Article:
The Winter Springs Police Department in Seminole County, Florida arrested Christopher Toro for murder in January 2018, as the Orlando Sentinel reported. Prosecutors might have cringed at headlines that reported the subsequent dismissal of that charge after an expert witness explained why Toro’s alleged conduct was not covered by the Florida law that was then in effect.
Criminal Justice and Drug Overdoses
Like many parts of the country, Seminole County has experienced a steep increase in opioid-related deaths. Some of those deaths have been related to fentanyl, a powerful painkiller that is primarily prescribed to cancer patients. Fentanyl and similar synthetic opioids are also manufactured illicitly.
According to the Centers for Disease Control, more than 72,000 Americans died from opioid overdoses in 2017. In an effort to be perceived as attacking the problem of drug-related deaths, Seminole County prosecutors have aggressively charged alleged drug dealers with murder for supplying drugs to addicts who die from an overdose.
Prosecutors charged Toro with murder based on the allegation that he provided fentanyl to Alfonso Pagan, who apparently mixed it with heroin. While nobody forced Pagan to use those drugs, charging drug providers with murder when drug addicts overdose is a long-standing but largely ineffective strategy in the war on drugs.
Using the criminal justice system to address a public health problem has never been smart. Charging 72,000 drug suppliers (some of whom are doctors) for murder because opioid users made unwise decisions isn’t a practical way to tackle the problem of deaths caused by drug overdoses.
Devoting public resources to arrests and prosecutions rather than treatment and prevention has been counterproductive, but arrests make headlines. Arrests give public officials an easy way to show the public that they are doing something, even if they aren’t doing something helpful or smart.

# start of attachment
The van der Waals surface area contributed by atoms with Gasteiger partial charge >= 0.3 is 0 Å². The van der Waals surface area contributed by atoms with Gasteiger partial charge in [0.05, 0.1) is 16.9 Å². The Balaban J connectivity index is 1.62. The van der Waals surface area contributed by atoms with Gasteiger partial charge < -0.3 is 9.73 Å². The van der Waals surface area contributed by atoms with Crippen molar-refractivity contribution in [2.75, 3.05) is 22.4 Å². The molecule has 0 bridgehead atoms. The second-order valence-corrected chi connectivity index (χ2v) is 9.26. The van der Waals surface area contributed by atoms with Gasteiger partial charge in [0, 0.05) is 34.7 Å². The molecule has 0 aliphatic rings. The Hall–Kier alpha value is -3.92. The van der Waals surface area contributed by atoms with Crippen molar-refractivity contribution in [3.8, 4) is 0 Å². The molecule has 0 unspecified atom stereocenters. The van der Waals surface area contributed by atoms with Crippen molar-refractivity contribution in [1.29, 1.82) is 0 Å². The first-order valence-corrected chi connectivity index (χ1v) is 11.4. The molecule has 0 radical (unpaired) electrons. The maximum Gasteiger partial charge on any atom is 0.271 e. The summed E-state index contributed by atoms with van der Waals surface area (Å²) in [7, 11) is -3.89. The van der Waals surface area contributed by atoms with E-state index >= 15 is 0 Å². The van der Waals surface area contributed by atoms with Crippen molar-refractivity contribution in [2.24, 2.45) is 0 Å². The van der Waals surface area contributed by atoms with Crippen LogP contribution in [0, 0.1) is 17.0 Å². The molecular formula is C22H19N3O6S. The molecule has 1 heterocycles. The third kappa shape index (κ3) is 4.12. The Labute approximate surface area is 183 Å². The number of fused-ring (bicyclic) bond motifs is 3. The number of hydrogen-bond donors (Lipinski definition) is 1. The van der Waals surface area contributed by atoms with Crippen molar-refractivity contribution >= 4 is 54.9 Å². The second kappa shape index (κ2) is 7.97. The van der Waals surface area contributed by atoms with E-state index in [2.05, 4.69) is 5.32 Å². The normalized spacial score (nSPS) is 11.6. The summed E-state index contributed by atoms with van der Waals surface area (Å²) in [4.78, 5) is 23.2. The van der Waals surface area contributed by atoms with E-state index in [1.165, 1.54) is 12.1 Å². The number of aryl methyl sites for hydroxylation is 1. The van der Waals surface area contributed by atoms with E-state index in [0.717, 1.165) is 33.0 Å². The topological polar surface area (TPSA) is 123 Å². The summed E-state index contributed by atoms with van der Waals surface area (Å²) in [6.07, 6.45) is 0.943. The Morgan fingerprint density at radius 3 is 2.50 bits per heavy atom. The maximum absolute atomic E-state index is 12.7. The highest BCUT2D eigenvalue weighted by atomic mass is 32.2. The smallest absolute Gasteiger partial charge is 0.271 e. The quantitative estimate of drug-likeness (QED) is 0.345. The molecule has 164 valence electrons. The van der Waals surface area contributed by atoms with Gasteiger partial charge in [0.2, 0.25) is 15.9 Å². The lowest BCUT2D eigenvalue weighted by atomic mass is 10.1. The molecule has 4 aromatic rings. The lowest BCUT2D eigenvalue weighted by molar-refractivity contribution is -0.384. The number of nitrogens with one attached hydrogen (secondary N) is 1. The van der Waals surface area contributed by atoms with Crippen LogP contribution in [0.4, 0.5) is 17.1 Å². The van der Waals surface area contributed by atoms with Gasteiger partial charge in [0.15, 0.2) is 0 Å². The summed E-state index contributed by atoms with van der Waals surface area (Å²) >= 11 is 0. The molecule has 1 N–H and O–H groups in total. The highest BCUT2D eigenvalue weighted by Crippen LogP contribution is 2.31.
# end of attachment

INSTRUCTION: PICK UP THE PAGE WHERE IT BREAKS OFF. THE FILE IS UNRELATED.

Expert Explains Fentanyl to the Court
At the time Toro was charged, the Florida law permitting drug dealers to be charged with murder applied to deaths resulting from the consumption of specific drugs, including “opium or any synthetic or natural salt, compound, derivative, or preparation of opium.” Fentanyl, however, is not synthetic opium.
Fentanyl was not added to the list of drugs to which the murder statute applies until eight days after Pagan’s death. The prosecutor understood that the revised law had not taken effect, but perhaps understanding the value of a good headline, charged about a dozen defendants under the old law.
The prosecutor took the unsupportable position that the statutory reference to “opium” includes all “opioids,” apparently on the theory that different words mean the same thing if they share a root.
Toro’s public defender used the state’s own expert witness to explain the prosecution’s error. Jannet Brown, a crime analyst with the Florida Department of Law Enforcement who testifies as an expert for the state, forthrightly admitted that “fentanyl is a synthetic opioid and not made from opium.”
The prosecutor had no ready explanation for the legislature’s addition of fentanyl to the statute if fentanyl was already covered in the statute’s inclusion of opium. Courts presume that legislatures do not add needless words to statutes.
The judge agreed with the expert, ruling that “fentanyl is not made from opium at all and essentially has nothing to do with opium.” Toro can thank the honest testimony of the state’s expert witness for saving him from being convicted of a nonexistent crime.
Similar logic will likely lead to the dismissal of other Florida murder charges involving deaths allegedly resulting from fentanyl distribution, including a charge against a man who accepted $50 to introduce a drug user to the dealer who sold her the fentanyl on which she overdosed. The theory that a “middleman” commits murder by introducing a drug user to a drug dealer would have strained even if the statute applied to fentanyl.
Whether or not making an introduction can be charged as a murder, the charge should be dismissed because fentanyl was not yet listed in the statute that applies to deaths caused by illicit drug ingestion. Expert testimony is again likely to establish that Seminole County charged a defendant with a crime that did not exist.